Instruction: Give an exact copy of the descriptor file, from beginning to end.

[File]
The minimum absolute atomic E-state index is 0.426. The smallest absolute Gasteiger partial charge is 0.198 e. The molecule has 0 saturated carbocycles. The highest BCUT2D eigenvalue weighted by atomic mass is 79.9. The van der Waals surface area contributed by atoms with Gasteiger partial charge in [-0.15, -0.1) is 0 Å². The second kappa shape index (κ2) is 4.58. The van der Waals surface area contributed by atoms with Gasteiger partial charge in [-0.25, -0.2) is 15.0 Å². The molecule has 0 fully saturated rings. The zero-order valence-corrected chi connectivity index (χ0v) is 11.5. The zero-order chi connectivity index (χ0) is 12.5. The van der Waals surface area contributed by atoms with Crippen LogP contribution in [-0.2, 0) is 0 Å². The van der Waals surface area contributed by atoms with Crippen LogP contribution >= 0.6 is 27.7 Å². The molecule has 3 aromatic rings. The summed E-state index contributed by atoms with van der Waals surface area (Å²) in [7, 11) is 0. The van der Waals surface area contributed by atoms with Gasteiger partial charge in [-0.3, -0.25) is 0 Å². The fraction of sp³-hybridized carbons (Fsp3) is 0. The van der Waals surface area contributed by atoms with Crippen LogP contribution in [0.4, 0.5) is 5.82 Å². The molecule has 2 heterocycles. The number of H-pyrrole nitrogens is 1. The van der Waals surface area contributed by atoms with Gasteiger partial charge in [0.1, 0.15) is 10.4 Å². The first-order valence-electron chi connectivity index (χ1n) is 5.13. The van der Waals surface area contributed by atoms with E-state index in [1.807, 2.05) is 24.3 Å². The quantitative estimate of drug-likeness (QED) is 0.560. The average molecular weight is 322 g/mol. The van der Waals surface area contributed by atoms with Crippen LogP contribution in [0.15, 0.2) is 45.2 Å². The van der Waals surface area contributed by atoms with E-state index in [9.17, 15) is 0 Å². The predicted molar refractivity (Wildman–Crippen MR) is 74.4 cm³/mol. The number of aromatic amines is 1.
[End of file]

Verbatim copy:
The minimum absolute atomic E-state index is 0.426. The smallest absolute Gasteiger partial charge is 0.198 e. The molecule has 0 saturated carbocycles. The highest BCUT2D eigenvalue weighted by atomic mass is 79.9. The van der Waals surface area contributed by atoms with Gasteiger partial charge in [-0.15, -0.1) is 0 Å². The second kappa shape index (κ2) is 4.58. The van der Waals surface area contributed by atoms with Gasteiger partial charge in [-0.25, -0.2) is 15.0 Å². The molecule has 0 fully saturated rings. The zero-order valence-corrected chi connectivity index (χ0v) is 11.5. The zero-order chi connectivity index (χ0) is 12.5. The van der Waals surface area contributed by atoms with Crippen LogP contribution in [-0.2, 0) is 0 Å². The van der Waals surface area contributed by atoms with Crippen LogP contribution >= 0.6 is 27.7 Å². The molecule has 3 aromatic rings. The summed E-state index contributed by atoms with van der Waals surface area (Å²) in [7, 11) is 0. The van der Waals surface area contributed by atoms with Gasteiger partial charge in [-0.3, -0.25) is 0 Å². The fraction of sp³-hybridized carbons (Fsp3) is 0. The van der Waals surface area contributed by atoms with Crippen LogP contribution in [0.4, 0.5) is 5.82 Å². The molecule has 2 heterocycles. The number of H-pyrrole nitrogens is 1. The van der Waals surface area contributed by atoms with Gasteiger partial charge in [0.1, 0.15) is 10.4 Å². The first-order valence-electron chi connectivity index (χ1n) is 5.13. The van der Waals surface area contributed by atoms with E-state index in [1.807, 2.05) is 24.3 Å². The quantitative estimate of drug-likeness (QED) is 0.560. The average molecular weight is 322 g/mol. The van der Waals surface area contributed by atoms with Crippen LogP contribution in [0.15, 0.2) is 45.2 Å². The van der Waals surface area contributed by atoms with E-state index in [9.17, 15) is 0 Å². The predicted molar refractivity (Wildman–Crippen MR) is 74.4 cm³/mol. The number of aromatic amines is 1.